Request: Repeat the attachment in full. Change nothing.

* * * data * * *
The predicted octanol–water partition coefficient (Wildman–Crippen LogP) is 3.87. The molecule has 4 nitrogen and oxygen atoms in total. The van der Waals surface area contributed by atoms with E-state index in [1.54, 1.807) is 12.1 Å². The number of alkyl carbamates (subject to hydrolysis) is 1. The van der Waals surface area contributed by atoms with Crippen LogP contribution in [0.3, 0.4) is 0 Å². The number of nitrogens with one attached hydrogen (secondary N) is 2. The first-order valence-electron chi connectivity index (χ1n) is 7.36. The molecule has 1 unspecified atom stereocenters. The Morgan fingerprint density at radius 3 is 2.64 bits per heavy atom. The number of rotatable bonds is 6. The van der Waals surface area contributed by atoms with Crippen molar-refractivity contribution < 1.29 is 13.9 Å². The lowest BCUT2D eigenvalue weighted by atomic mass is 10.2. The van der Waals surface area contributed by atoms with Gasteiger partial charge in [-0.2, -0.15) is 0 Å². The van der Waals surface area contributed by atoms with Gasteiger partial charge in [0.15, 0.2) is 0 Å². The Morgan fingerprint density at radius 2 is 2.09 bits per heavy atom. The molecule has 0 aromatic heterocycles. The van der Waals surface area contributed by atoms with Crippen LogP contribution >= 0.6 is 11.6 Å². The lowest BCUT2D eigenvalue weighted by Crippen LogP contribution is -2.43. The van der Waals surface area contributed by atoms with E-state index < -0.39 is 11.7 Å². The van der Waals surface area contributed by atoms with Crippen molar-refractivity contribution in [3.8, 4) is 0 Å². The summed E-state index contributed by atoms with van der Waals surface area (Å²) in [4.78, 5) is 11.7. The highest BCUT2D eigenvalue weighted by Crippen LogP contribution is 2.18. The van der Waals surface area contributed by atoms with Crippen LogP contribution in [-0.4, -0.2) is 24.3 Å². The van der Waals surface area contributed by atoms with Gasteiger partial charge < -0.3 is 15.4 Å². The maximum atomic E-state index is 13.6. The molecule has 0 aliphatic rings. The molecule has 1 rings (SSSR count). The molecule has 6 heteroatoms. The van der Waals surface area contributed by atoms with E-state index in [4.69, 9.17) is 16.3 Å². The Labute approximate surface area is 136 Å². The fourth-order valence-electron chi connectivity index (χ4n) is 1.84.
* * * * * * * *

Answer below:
The predicted octanol–water partition coefficient (Wildman–Crippen LogP) is 3.87. The molecule has 4 nitrogen and oxygen atoms in total. The van der Waals surface area contributed by atoms with E-state index in [1.54, 1.807) is 12.1 Å². The number of alkyl carbamates (subject to hydrolysis) is 1. The van der Waals surface area contributed by atoms with Crippen LogP contribution in [0.3, 0.4) is 0 Å². The number of nitrogens with one attached hydrogen (secondary N) is 2. The first-order valence-electron chi connectivity index (χ1n) is 7.36. The molecule has 1 unspecified atom stereocenters. The Morgan fingerprint density at radius 3 is 2.64 bits per heavy atom. The number of rotatable bonds is 6. The van der Waals surface area contributed by atoms with Crippen molar-refractivity contribution < 1.29 is 13.9 Å². The lowest BCUT2D eigenvalue weighted by atomic mass is 10.2. The van der Waals surface area contributed by atoms with Gasteiger partial charge in [-0.2, -0.15) is 0 Å². The van der Waals surface area contributed by atoms with Gasteiger partial charge in [0.15, 0.2) is 0 Å². The Morgan fingerprint density at radius 2 is 2.09 bits per heavy atom. The molecule has 0 aromatic heterocycles. The van der Waals surface area contributed by atoms with Crippen LogP contribution >= 0.6 is 11.6 Å². The lowest BCUT2D eigenvalue weighted by Crippen LogP contribution is -2.43. The van der Waals surface area contributed by atoms with E-state index < -0.39 is 11.7 Å². The van der Waals surface area contributed by atoms with Crippen molar-refractivity contribution in [3.8, 4) is 0 Å². The summed E-state index contributed by atoms with van der Waals surface area (Å²) in [4.78, 5) is 11.7. The highest BCUT2D eigenvalue weighted by Crippen LogP contribution is 2.18. The van der Waals surface area contributed by atoms with Crippen LogP contribution in [-0.4, -0.2) is 24.3 Å². The van der Waals surface area contributed by atoms with Gasteiger partial charge < -0.3 is 15.4 Å². The maximum atomic E-state index is 13.6. The molecule has 0 aliphatic rings. The molecule has 1 rings (SSSR count). The molecule has 6 heteroatoms. The van der Waals surface area contributed by atoms with E-state index in [4.69, 9.17) is 16.3 Å². The Labute approximate surface area is 136 Å². The fourth-order valence-electron chi connectivity index (χ4n) is 1.84.